It was a packed courtroom at the New York Supreme Court, Appellate Division, for the Matter of the Nonhuman Rights Project v. Lavery, 518336 – better known as Tommy the chimpanzee’s appeal hearing.
Even the gallery was at capacity. Security was tight. Reporters, photographers and a film crew were lined up along the sides of the courtroom. People conversed in hushed whispers – the marble walls and wood panels engender an atmosphere of calm and decorum.
At 1 p.m. the five judges entered the courtroom, led by Presiding Justice Karen Peters. The hearing was expected to last 10 minutes in a long afternoon schedule of appellate cases. But the judges were clearly engaged and interested in the case, and they kept asking questions for a full 22 minutes.
Looking always friendly, if occasionally also stern, Justice Peters took the lead. She’d obviously done her homework, which meant reading hundreds of pages of legal briefs and scientific affidavits testifying to the complex cognition, self-awareness and autonomy of chimpanzees.
Since the whole case rests on the question of whether a nonhuman animal can be regarded as a “legal person”, Peters posed the key question to Attorney Steven M. Wise, President of the Nonhuman Rights Project:
Isn’t legal personhood just about human beings?
“Tommy has the autonomy and self-determination that is sufficient for him to be a legal person,” Wise replied.
There are many examples of legal persons that are not human beings.
Holding up a law dictionary, Justice Michael Lynch pressed this a bit further: “Can you give any example in here where, in a habeas corpus context, the word ‘person’ has been shifted to a nonhuman being?” he asked.
Wise replied that the New York Court of Appeals has made it clear that legal personhood is not synonymous with a human being. “A legal person is a legal concept. It is not a biological concept,” he said. Legal personhood means that the entity counts in civil law, and there are many examples of legal persons that are not human beings, including a river, a religious holy book, and a mosque.
But why not go to the legislature with these cases?
Wise replied that the courts and legislatures are co-equal branches. Either branch could act. Whatever the legislature may or may not do, the court has a duty to recognize that Tommy is a common law person entitled to a writ of habeas corpus.
We’d also note that the animal welfare laws passed by legislatures, including the U.S. Congress, have been remarkably weak. Even though Tommy is living in solitary confinement with only a TV for company most of the time, his “owner”, Patrick Lavery, is not breaking any laws. That’s why we’re seeking a common law remedy on his behalf.
We’re looking for him to be in a situation that’s as close to the wild as possible within North America. One of the sanctuaries he may go to is Save the Chimps sanctuary in Florida. It has an artificial lake and 13 three-acre islands where the chimpanzees live in groups of 20-25.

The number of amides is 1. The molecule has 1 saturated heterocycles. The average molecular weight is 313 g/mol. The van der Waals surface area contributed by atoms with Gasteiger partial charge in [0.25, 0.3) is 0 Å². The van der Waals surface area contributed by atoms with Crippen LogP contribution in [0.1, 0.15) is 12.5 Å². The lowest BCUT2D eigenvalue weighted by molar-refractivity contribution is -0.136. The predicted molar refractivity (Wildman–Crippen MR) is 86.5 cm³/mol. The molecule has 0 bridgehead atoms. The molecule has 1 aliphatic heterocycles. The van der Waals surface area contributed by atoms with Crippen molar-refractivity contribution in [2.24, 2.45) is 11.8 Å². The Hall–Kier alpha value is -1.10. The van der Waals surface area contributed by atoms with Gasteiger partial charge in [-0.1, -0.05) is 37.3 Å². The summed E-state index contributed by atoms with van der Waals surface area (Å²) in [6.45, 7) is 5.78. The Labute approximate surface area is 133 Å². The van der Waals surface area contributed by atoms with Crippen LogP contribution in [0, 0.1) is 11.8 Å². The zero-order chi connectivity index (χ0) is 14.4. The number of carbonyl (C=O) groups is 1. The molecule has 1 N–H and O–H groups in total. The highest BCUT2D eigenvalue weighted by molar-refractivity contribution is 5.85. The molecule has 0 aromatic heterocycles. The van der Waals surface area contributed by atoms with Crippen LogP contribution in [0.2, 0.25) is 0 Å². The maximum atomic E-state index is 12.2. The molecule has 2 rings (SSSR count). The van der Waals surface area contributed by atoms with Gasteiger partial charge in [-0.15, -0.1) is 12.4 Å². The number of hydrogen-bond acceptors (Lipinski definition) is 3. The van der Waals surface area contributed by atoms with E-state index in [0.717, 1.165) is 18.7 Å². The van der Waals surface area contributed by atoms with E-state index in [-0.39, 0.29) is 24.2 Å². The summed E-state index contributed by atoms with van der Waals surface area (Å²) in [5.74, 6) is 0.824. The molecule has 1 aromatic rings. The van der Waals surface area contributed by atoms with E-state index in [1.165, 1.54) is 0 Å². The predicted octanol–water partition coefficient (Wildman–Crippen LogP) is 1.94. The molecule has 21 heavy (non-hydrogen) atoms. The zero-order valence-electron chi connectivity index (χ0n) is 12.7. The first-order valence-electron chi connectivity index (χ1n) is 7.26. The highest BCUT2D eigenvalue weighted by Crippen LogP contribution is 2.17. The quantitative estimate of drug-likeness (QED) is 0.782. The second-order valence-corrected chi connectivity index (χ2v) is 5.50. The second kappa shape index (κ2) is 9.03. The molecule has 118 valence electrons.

This is very different from being held in solitary confinement in a cage in a room in a warehouse-type structure with a small portable television.
Why isn’t the ASPCA or some other animal welfare organization involved?
Because we’re not claiming that this is a welfare issue. (Again, animal welfare laws actually permit Mr. Lavery to keep him the way they do.) Instead, we are claiming that Tommy is entitled to a writ of habeas corpus because he is being unlawfully imprisoned and therefore being deprived of his fundamental common law right to bodily liberty.
The judges also wanted to know if we had asked Tommy’s owner to voluntarily relinquish him.
In fact, we’d asked him twice, and in writing. We’d even offered to help send Tommy to one of the designated sanctuaries. And we’d said that we would drop the case if the respondent agreed, but he refused.
After 20 minutes of questions, Justice Peters invited Attorney Wise to give a brief closing statement. He responded:
“The uncontroverted facts demonstrate that chimpanzees possess the autonomy and self-determination that are supreme common law values that the writ of habeas corpus was constructed to protect. Both common law liberty and equality entitle him to common law habeas corpus personhood within the meaning of Article 70.
“This court should reverse and remand with an Order for the Supreme Court to issue the Order to Show Cause and proceed under Article 70.”
Outside the courthouse, Wise told reporters that even if this appeal fails, that’s not necessarily the end of Tommy’s chances. “If we lose, then we seek to take it up to the Court of Appeals,” he explained.
Either way, Wise said he hopes that, as a “legal person”, Tommy will soon be able to retire to Florida – just as many other New Yorkers are entitled to do!